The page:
The functions they don't tell you about in calculus

The functions we use in a calculus class are typically very well behaved.  So much so that we get used to not checking hypotheses before applying a theorem.   For instance, when using Taylor's Theorem, when was the last time you had to check that a function was $n$-times differentiable?  We usually work with the likes of $e^x$, $\cos x$, and $\sin x$, which can be differentiated over and over without ever stopping.  In fact, without googling, could you give an example of a function that can \textit{only} be differentiated \textbf{twice} at a point?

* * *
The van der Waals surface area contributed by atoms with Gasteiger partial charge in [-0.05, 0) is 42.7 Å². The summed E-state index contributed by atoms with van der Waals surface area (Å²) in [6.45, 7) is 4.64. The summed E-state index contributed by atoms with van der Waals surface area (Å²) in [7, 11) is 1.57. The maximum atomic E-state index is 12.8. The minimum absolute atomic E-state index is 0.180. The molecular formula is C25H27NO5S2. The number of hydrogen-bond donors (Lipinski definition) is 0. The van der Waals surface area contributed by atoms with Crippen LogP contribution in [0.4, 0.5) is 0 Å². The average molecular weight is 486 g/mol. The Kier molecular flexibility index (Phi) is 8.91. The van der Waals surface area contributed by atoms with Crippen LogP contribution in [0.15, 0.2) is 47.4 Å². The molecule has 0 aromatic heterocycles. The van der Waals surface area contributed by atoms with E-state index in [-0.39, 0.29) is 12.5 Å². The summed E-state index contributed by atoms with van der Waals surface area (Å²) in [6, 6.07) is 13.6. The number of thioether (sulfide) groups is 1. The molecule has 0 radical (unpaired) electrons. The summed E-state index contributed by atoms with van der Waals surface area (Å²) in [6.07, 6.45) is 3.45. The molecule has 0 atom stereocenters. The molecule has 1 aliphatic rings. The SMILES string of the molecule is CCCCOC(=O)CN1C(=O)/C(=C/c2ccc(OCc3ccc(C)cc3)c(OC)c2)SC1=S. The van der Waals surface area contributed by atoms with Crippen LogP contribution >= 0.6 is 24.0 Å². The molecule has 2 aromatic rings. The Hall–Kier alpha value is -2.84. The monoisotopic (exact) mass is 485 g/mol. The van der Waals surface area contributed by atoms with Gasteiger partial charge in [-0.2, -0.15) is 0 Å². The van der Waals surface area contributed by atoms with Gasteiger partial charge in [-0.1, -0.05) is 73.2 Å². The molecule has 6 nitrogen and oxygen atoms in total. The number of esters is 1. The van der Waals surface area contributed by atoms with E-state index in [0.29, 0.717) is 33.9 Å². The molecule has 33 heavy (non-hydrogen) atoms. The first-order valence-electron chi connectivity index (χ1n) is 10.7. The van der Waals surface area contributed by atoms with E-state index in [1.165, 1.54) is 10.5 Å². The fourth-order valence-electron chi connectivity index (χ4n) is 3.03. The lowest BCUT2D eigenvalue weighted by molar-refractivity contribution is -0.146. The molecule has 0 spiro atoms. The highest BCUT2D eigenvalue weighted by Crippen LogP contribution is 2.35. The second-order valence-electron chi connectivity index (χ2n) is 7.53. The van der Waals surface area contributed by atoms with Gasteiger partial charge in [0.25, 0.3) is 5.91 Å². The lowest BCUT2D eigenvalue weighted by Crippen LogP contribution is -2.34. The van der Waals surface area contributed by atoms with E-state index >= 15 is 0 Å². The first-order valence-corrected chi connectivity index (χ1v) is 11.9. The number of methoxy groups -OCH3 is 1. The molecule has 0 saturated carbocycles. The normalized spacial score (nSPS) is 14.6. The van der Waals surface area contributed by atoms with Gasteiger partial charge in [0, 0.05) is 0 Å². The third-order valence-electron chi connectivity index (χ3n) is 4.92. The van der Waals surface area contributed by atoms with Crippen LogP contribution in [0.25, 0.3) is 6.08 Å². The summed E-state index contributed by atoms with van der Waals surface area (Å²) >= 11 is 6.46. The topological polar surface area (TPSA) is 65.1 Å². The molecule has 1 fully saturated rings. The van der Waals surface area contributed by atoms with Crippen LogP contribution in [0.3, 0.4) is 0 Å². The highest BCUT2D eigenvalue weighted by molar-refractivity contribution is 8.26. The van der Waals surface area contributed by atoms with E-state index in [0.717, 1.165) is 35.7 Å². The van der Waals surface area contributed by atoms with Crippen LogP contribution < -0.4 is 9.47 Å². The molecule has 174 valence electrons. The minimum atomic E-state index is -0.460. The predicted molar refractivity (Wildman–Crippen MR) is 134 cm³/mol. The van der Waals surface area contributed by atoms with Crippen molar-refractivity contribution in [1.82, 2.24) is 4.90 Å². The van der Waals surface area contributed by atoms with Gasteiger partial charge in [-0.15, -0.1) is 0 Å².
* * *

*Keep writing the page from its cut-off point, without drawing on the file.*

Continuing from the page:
In this talk we will see examples of functions that can only be differentiated once or twice, or functions that are integrable but not continuous.  We will also see an example of a function that is continuous everywhere but differentiable nowhere.  What must the graph of such a function look like?

Tuesday, November 19, 2019 - 12:00 to 13:00

Thackeray 703

Speaker Information
Tom Everest

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